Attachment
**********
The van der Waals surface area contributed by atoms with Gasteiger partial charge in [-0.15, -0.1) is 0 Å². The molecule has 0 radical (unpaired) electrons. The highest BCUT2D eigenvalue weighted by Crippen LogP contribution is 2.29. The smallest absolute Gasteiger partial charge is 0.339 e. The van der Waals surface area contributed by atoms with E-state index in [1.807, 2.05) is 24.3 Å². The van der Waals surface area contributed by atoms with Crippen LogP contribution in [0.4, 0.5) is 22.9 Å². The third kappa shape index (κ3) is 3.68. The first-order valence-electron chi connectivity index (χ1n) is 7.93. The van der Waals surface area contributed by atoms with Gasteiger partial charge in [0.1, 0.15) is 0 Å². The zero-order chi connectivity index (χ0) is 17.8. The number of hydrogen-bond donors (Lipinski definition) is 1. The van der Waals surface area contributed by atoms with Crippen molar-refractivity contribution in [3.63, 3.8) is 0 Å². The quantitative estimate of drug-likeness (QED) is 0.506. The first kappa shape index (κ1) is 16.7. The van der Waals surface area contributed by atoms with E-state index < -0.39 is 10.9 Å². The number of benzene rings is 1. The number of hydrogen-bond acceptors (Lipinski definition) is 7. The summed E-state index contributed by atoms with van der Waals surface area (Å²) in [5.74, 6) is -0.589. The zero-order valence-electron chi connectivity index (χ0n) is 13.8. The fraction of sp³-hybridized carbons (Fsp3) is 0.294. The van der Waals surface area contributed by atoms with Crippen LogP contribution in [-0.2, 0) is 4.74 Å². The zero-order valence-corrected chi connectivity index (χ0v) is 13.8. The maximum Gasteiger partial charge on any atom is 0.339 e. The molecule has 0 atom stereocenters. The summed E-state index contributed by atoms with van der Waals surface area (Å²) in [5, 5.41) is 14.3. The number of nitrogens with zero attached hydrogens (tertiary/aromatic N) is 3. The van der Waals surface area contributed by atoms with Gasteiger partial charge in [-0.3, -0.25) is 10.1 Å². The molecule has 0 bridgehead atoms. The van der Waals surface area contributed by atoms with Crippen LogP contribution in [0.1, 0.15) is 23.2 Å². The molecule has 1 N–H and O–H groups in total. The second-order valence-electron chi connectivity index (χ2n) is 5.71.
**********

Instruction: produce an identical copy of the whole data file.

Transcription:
The van der Waals surface area contributed by atoms with Gasteiger partial charge in [-0.15, -0.1) is 0 Å². The molecule has 0 radical (unpaired) electrons. The highest BCUT2D eigenvalue weighted by Crippen LogP contribution is 2.29. The smallest absolute Gasteiger partial charge is 0.339 e. The van der Waals surface area contributed by atoms with E-state index in [1.807, 2.05) is 24.3 Å². The van der Waals surface area contributed by atoms with Crippen LogP contribution in [0.4, 0.5) is 22.9 Å². The third kappa shape index (κ3) is 3.68. The first-order valence-electron chi connectivity index (χ1n) is 7.93. The van der Waals surface area contributed by atoms with Gasteiger partial charge in [0.1, 0.15) is 0 Å². The zero-order chi connectivity index (χ0) is 17.8. The number of hydrogen-bond donors (Lipinski definition) is 1. The van der Waals surface area contributed by atoms with Crippen molar-refractivity contribution in [3.63, 3.8) is 0 Å². The quantitative estimate of drug-likeness (QED) is 0.506. The first kappa shape index (κ1) is 16.7. The van der Waals surface area contributed by atoms with E-state index < -0.39 is 10.9 Å². The number of benzene rings is 1. The number of hydrogen-bond acceptors (Lipinski definition) is 7. The summed E-state index contributed by atoms with van der Waals surface area (Å²) in [5.74, 6) is -0.589. The zero-order valence-electron chi connectivity index (χ0n) is 13.8. The fraction of sp³-hybridized carbons (Fsp3) is 0.294. The van der Waals surface area contributed by atoms with Crippen LogP contribution in [-0.2, 0) is 4.74 Å². The zero-order valence-corrected chi connectivity index (χ0v) is 13.8. The maximum Gasteiger partial charge on any atom is 0.339 e. The molecule has 0 atom stereocenters. The summed E-state index contributed by atoms with van der Waals surface area (Å²) in [5, 5.41) is 14.3. The number of nitrogens with zero attached hydrogens (tertiary/aromatic N) is 3. The van der Waals surface area contributed by atoms with Gasteiger partial charge in [-0.3, -0.25) is 10.1 Å². The molecule has 0 bridgehead atoms. The van der Waals surface area contributed by atoms with Crippen LogP contribution in [0.1, 0.15) is 23.2 Å². The molecule has 1 N–H and O–H groups in total. The second-order valence-electron chi connectivity index (χ2n) is 5.71.